The Royal Historical Society 2018 Symposium, 'The Future of History: Going Global in the University'

draft poster



NOTE: we are currently at full capacity for both days, please contact to be added to the waiting list.

The Royal Historical Society 2018 Symposium

'The Future of History: Going Global in the University'

22-23 June 2018 - Ashmolean Museum, Bodleian Library

The pedagogical boundaries that shape history university programmes reflect Western societies’ interest in the origins of modern culture and institutions, the characteristics of Western civilization, and relations between ‘the West and the rest.’ As a result, history departments are undergoing a transformation as they increasingly address the global turn and non-western histories alongside commitments to established themes and periodization.

In the 150th anniversary year of The Royal Historical Society, this symposium focuses on the nature of the ‘global turn’ in higher education, which has challenged the traditional framework of history research and teaching in universities.  Whether in reframing periodization, or in encouraging large collaborative research projects, this event brings together a range of scholars to discuss the practice of history in higher education now that history departments have been urged to go global.  Speakers will reflect on the methodological, chronological, and geographical frameworks used in the teaching and research of history at universities, and examine both the challenges and opportunities that global approaches offer to history in institutions of higher education.

Convenors:Erica Charters (OCGH, Oxford) and Mallica Kumbera-Landrus (Ashmolean Museum, Oxford)

Day 1 (Fri 22 June): Ashmolean Museum, 10.30am-5pm followed by Drinks Reception, 5.15pm

Day 2 (Sat 23 June): Weston Library, Bodleian Libraries, 10.30am-4.15pm

NOTE: tickets are available for Day 1 and Day 2.  Please ensure you book a ticket for each day of the event you wish to attend. Tickets are free.


Draft programme


Friday 22 June: Ashmolean Museum

10.00: Registration - Headley Lecture Theatre Lobby

10.30: Welcome, Erica Charters (Oxford) and Mallica Kumbera Landrus (Oxford)

10.45-11.45 Narratives

Patrick O’Brien (LSE/Oxford): Reflexions on a Protracted (1998-2018) Debate in Global History: The Great Divergence

Maxine Berg (Warwick): Why the world mattered to the Industrial Revolution

Rowena Olegario (Oxford): Global Histories of Capitalism: A Blueprint

Chair: Catherine Schenk (Oxford)

12.15-13.15 Resources

Isabel Holowaty (HFL/Bodleian, Oxford): The “Global History Shift” in Bodleian Libraries: On The Road to Implementation

Paul Betts (Oxford): When Socialism Went Global: Decolonization and the Expansion of Eastern Europe into Africa

Amanda Power (Oxford): How to teach the medieval planet

Chair: Karen O’Brien (Oxford)

13.15-14.30 Lunch

14.30-15.30 Spaces

Esther da Costa Meyer (Princeton): Re-scaling architectural history

Steffen Burkhardt (Hamburg): Remembering the Unimaginable. The History of the Holocaust and the Era of Digital Memories

Laura Van Broekhoven (Oxford): Change and the Pitt Rivers Museum

Chair: Xa Sturgis (Oxford)

16.00-17.00 Empires

Sam Nixon (UCL, Institute of Advanced Studies): Approaching ‘empires’ in the medieval trans-Saharan world

Pekka Hamalainen (Oxford): Rethinking empires: nodes, holes, and kinetics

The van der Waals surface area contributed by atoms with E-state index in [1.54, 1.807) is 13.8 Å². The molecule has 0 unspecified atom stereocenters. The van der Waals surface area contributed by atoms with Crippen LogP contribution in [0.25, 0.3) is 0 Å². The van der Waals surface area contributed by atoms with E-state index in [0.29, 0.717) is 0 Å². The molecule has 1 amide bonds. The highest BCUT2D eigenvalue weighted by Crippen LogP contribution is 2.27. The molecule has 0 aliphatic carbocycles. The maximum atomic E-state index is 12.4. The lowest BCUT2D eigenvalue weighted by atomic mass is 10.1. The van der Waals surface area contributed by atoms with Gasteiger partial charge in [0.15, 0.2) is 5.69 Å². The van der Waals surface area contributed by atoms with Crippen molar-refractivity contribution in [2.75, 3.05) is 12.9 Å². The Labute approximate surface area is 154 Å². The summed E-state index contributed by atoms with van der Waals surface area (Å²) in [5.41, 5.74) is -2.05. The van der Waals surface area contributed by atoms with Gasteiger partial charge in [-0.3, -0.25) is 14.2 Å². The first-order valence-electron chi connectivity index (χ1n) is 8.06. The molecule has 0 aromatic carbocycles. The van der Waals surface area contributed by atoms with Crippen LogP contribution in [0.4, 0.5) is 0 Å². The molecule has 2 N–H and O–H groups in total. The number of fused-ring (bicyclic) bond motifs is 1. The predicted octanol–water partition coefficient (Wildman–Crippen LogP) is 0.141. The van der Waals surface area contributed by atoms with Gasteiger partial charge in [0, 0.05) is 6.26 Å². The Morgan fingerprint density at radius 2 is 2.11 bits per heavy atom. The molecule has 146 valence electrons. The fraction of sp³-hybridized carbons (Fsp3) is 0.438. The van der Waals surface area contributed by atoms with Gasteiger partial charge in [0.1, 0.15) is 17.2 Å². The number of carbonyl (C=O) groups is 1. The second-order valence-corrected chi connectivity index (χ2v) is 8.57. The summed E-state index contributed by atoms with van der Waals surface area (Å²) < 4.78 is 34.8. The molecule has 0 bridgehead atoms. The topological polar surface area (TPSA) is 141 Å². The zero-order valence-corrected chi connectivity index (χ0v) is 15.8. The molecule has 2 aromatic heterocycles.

John Darwin (Oxford): Globalizing Empire

Chair: Peter Stewart (Oxford)

17.15-19.00: Reception: Ashmolean Museum (Level 1)


Saturday 23 June: Weston Library

10.00: Registration - Blackwell Hall

10.30-11.30 Categories

Amy Stanley (Northwestern): Gender and narrative in global history, 1500-1850

Monica Juneja (Heidelberg): The languages of Global Art History – why concepts matter

Alan Strathern (Oxford): Globalizing Early Modern History

Chair: Jamie Belich (Oxford)

12.00-13.00 Structures

Richard Reid (SOAS): Time and Distance: reflections on local global history from East Africa

Patricia Clavin (Oxford): What is the place of the international in the study of global history

Faisal Devji (Oxford): The problem of expansion in global history

Chair: Julia Smith (Oxford)

13.00-13.45 Lunch

13.45-14.45 Nature

Sujit Sivasundaram (Cambridge): Making the Earth Globular: Historiographical Reflections from Pendulum Experiments Close to the Equator

Scott Ashley (Newcastle): The Places of Global History: A Common Landscape

Dagmar Schäfer (Max Planck): Hanging by a thread: How global are materials?

Chair: Rob Iliffe (Oxford)

15.10-16.10 Audiences

Wayne Modest (Tropenmuseum, Museum Volkenkunde and Africa Museum, Netherlands): On the Move: Museums in the age of de-colonial solidarity

Chaitanya Sambrani (ANU): Images beyond borders: transnational aspirations in Indian and Indonesian modernist art

Miles Larmer (Oxford): Oxford and the globalisation of ‘British’ history in British schools

Chair: Erica Charters (Oxford)



gandhara buddha

© Ashmolean Museum, University of Oxford

About the images

The figure belongs to an artistic tradition that emerged in Gandhara, the modern regions of Pakistan and eastern Afghanistan. Intended for a monastic shrine, the sculpture is very finely carved in a typical grey stone (shist). The stylistic debt of Gandhara’s sculptors to earlier Greco-Roman images can be seen in the classical treatment of the Buddha’s head, ultimately based on that of Apollo, and the naturalistic, toga-like modelling of the folds of the monk’s robe. These follow the contours of the body and create strong rhythmical curves of alternating light and shadow. The ushnisha, or top-knot, protrudes from the Buddha’s hair, a reminder that he was of the warrior caste who wore their hair uncut and gathered under a turban. The Buddha’s head is set against a nimbus, a device of Middle Eastern origin, here alluding to his transcendent nature. In a temple context, this image would have been painted and gilded; tiny flecks of gold are still visible around the mouth and chin.